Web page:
FIG. 5 illustrates a cut-away perspective view of a stator core 32 showing an exemplary embodiment of heat pipe assembly 60. The exemplary embodiment illustrated in FIG. 5 illustrates an orientation of heat pipes 62 with respect to stator core 32. Evaporator section 64 extends axially through stator core 32. Condenser section 66 extends substantially perpendicularly from evaporator section 64. Additionally, condenser section 66 extends radially outward with respect to longitudinal axis 28. As such, condenser section 66 extends substantially parallel to corresponding stator teeth 72.

FIG. 6 illustrates a cut-away perspective view of a stator core 32 showing an exemplary embodiment of heat pipe assembly 60. The exemplary embodiment illustrated in FIG. 6 illustrates an orientation of heat pipes 62 with respect to stator core 32. Evaporator section 64 extends axially through stator core 32. Condenser section 66 extends substantially perpendicularly from evaporator section 64. Additionally, condenser section 66 extends substantially vertically upward from evaporator section 64. As such, gravity assists condensation within condenser section 66.

FIG. 7 illustrates a cut-away perspective view of a stator core 32 showing an exemplary embodiment of heat pipe assembly 60. The exemplary embodiment illustrated in FIG. 7 illustrates an orientation of heat pipes 62 with respect to stator core 32. Evaporator section 64 extends axially through stator core 32. Condenser section 66 extends axially outward from evaporator section 64.

FIG. 8 illustrates a perspective view of an exemplary fin structure 90 for heat pipe assembly 60. Fin structure 90 is attached to and in thermal communication with heat pipes 62 at condenser section 66. Fin structure 90 facilitates dissipating heat from heat pipes 62 and facilitates condensing the vaporizable liquid in heat pipes 62. In one embodiment, fin structure 90 includes a disk 92 having a planar body extending outward from condenser section 66. In one embodiment, multiple disks 92 are attached to each heat pipe 62.

FIG. 9 illustrates a cut-away perspective view of another exemplary fin structure 94 for heat pipe assembly 60. Fin structure 94 includes a ring 96 extending circumferentially around longitudinal axis 28. Ring 96 is in thermal communication with each heat pipe 62.

As such, a generator for a wind turbine is provided having a heat pipe assembly to facilitate cooling in a cost effective and reliable manner. The generator includes a rotor and a stator. The stator has a core and coils attached to the core. The rotor includes magnetic elements which interact with the core and coils to generate a current in the core and coils. The current is used to generate an electrical output. When the electrical output is generated, the various components in the stator and/or rotor are heated. To cool the various components, the heat pipe assembly is provided. Various embodiments and configurations of a heat pipe assembly are provided to dissipate the heat from the components in a cost effective and reliable manner. For example, the heat pipes do not include any moving parts and do not require any power to facilitate cooling. As a result, maintenance and operating costs are reduced. Additionally, the heat pipes are compact.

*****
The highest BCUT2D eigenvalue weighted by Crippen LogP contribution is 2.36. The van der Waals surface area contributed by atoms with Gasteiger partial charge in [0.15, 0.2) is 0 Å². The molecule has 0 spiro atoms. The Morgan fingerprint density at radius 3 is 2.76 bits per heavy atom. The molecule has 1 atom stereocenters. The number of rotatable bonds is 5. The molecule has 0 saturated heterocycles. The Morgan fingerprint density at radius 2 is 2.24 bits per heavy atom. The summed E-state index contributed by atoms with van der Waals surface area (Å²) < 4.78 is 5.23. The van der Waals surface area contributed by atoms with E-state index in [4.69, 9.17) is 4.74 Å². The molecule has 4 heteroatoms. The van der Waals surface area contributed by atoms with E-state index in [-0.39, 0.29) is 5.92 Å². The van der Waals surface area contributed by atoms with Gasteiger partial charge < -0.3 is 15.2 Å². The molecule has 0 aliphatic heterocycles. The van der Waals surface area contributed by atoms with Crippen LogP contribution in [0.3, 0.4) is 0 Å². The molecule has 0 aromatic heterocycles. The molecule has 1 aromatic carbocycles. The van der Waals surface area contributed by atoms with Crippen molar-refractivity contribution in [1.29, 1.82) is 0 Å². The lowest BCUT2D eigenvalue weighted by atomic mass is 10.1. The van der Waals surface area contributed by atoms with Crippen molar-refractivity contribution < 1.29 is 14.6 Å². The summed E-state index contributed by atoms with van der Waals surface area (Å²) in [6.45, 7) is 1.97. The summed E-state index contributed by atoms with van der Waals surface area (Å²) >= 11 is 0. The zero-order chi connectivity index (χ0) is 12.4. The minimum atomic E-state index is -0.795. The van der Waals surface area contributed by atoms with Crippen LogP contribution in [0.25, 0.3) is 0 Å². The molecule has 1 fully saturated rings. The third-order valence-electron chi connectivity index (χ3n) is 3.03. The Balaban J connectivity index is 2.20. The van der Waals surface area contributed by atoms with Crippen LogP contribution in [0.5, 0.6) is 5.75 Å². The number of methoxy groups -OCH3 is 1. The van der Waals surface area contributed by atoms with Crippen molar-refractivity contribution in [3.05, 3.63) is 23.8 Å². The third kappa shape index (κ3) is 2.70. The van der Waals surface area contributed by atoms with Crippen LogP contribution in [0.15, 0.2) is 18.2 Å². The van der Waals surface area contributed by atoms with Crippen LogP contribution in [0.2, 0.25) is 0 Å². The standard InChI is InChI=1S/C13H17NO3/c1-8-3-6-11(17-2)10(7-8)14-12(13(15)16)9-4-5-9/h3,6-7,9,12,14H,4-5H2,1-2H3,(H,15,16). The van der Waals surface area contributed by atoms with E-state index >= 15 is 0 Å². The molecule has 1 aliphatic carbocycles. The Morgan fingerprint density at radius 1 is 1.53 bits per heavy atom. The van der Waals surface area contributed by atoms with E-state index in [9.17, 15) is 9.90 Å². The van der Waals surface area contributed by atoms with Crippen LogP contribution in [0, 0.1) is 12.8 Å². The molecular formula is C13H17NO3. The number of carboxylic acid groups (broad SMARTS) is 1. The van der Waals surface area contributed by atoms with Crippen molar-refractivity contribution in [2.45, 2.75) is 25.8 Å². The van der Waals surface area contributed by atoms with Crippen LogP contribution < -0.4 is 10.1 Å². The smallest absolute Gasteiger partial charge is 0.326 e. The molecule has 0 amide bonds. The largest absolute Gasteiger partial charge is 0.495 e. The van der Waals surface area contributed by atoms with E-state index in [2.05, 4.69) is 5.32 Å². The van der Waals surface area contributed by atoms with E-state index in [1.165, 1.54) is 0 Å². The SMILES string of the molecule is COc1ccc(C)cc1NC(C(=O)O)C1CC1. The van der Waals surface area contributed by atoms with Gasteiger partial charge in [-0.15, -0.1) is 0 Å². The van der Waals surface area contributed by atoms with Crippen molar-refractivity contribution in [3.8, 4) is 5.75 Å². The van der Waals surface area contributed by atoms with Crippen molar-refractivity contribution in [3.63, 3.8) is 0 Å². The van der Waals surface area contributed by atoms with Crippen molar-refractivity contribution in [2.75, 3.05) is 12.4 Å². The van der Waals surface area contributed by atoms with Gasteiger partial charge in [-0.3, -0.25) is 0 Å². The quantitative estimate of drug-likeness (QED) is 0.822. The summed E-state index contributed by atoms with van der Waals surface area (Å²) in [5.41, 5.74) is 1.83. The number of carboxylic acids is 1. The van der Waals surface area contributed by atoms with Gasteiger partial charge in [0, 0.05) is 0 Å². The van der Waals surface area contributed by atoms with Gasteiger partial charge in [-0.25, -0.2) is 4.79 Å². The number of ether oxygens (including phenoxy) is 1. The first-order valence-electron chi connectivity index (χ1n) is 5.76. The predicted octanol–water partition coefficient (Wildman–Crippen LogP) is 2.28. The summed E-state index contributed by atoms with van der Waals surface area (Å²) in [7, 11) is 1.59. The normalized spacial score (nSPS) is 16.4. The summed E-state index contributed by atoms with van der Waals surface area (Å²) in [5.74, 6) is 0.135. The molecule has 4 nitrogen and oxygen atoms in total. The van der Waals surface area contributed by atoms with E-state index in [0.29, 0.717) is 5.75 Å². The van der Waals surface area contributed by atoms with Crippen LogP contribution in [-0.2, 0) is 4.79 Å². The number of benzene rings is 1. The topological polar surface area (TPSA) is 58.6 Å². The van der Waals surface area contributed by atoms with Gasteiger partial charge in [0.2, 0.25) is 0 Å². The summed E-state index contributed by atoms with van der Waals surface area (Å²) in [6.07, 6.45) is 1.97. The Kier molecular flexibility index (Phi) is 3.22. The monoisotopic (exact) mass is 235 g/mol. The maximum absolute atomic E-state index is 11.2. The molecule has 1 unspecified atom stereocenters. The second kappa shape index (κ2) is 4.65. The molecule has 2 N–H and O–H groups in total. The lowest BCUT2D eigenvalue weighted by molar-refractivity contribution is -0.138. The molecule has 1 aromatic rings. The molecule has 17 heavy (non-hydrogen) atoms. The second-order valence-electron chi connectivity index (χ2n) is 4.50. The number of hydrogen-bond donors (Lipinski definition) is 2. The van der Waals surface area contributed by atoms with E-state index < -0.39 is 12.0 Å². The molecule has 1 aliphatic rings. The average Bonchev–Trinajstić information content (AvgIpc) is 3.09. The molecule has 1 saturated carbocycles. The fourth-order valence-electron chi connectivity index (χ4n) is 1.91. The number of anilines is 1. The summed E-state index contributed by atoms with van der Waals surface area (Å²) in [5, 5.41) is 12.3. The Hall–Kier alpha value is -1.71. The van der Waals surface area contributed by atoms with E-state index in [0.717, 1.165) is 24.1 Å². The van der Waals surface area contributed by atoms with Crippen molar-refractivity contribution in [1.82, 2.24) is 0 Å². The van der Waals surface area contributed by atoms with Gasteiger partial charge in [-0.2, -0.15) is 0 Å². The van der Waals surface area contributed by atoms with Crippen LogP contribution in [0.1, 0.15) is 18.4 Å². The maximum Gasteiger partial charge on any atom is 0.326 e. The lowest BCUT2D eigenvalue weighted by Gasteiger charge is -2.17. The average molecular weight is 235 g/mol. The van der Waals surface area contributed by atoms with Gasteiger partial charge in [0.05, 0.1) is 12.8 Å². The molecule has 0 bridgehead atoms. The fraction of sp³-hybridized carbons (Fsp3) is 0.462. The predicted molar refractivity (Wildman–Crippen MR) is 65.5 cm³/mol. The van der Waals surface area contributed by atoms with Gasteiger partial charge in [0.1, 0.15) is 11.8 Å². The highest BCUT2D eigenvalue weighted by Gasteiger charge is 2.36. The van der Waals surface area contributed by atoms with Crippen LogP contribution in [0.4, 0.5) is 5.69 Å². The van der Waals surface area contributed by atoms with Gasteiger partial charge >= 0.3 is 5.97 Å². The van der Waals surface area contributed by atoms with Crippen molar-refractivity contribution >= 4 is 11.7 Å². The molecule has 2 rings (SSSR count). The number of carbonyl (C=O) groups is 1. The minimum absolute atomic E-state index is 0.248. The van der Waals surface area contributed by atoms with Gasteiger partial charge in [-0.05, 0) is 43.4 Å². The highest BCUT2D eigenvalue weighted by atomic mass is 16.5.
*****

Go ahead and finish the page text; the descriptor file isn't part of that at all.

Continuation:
Exemplary embodiments of a generator and a heat pipe assembly are described above in detail. The generator and assemblies are not limited to the specific embodiments described herein, but rather, components of each may be utilized independently and separately from other components described herein. For example, each generator or heat pipe assembly component can also be used in combination with other generator or heat pipe components.

While the invention has been described in terms of various specific embodiments, those skilled in the art will recognize that the invention can be practiced with modification within the spirit and scope of the claims.

Patent Citations
Cited PatentFiling datePublication dateApplicantTitle
US6483199 *Apr 23, 2001Nov 19, 2002Mitsubishi Denki Kabushiki KaishaWind power generating device
US6520737May 8, 2000Feb 18, 2003Neg Micon A/SOffshore wind turbine with liquid-cooling
US7057305 *Jan 24, 2005Jun 6, 2006Siemens AktiengasellschaftWind power installation with separate primary and secondary cooling circuits
US7154191 *Jun 30, 2004Dec 26, 2006General Electric CompanyElectrical machine with double-sided rotor
US7154193 *Sep 27, 2004Dec 26, 2006General Electric CompanyElectrical machine with double-sided stator
Referenced by
Citing PatentFiling datePublication dateApplicantTitle
US7687932 *Apr 29, 2008Mar 30, 2010High Technology Investments B.V.Wind power generator and bearing structure therefor
US8421264 *Nov 14, 2010Apr 16, 2013Asia Vital Components Co., Ltd.Wind power generation device for electronic equipment
US8710944May 25, 2010Apr 29, 2014General Electric CompanySuperconducting magnetizer
US20120119498 *Nov 14, 2010May 17, 2012Jian-Yan LiuWind power generation device for electronic equipment
US20130088103 *Dec 16, 2011Apr 11, 2013Industrias Metalurgicas Pescarmona S.A.I.C. Y F.Synchronic Wind Turbine Generator
Classifications
U.S. Classification310/64, 310/266
International ClassificationH02K1/32
Cooperative ClassificationH02K9/20, Y02E10/721, F05B2220/7066, F05B2220/7068, F03D1/06, H02K7/1838, F05B2260/20, F03D9/002, Y02E10/725, F16C2360/31
European ClassificationH02K7/18A2W, H02K9/20, F03D1/06, F03D9/00C
Legal Events
DateCodeEventDescription
Apr 30, 2012FPAYFee payment
Year of fee payment: 4
Nov 28, 2006ASAssignment
Owner name: ENERGY, UNITED STATES DEPARTMENT OF, DISTRICT OF C
Free format text: CONFIRMATORY LICENSE;ASSIGNOR:GENERAL ELECTRIC POWER GENERATION;REEL/FRAME:018581/0147
Effective date: 20061018
Oct 5, 2005ASAssignment
Owner name: GENERAL ELECTRIC COMPANY, NEW YORK
Free format text: ASSIGNMENT OF ASSIGNORS INTEREST;ASSIGNORS:SALAMAH, SAMIR;GARG, JIVTESH;BAGEPALLI, BHARAT SAMPATHKUMARAN;AND OTHERS;REEL/FRAME:016623/0510;SIGNING DATES FROM 20050801 TO 20050804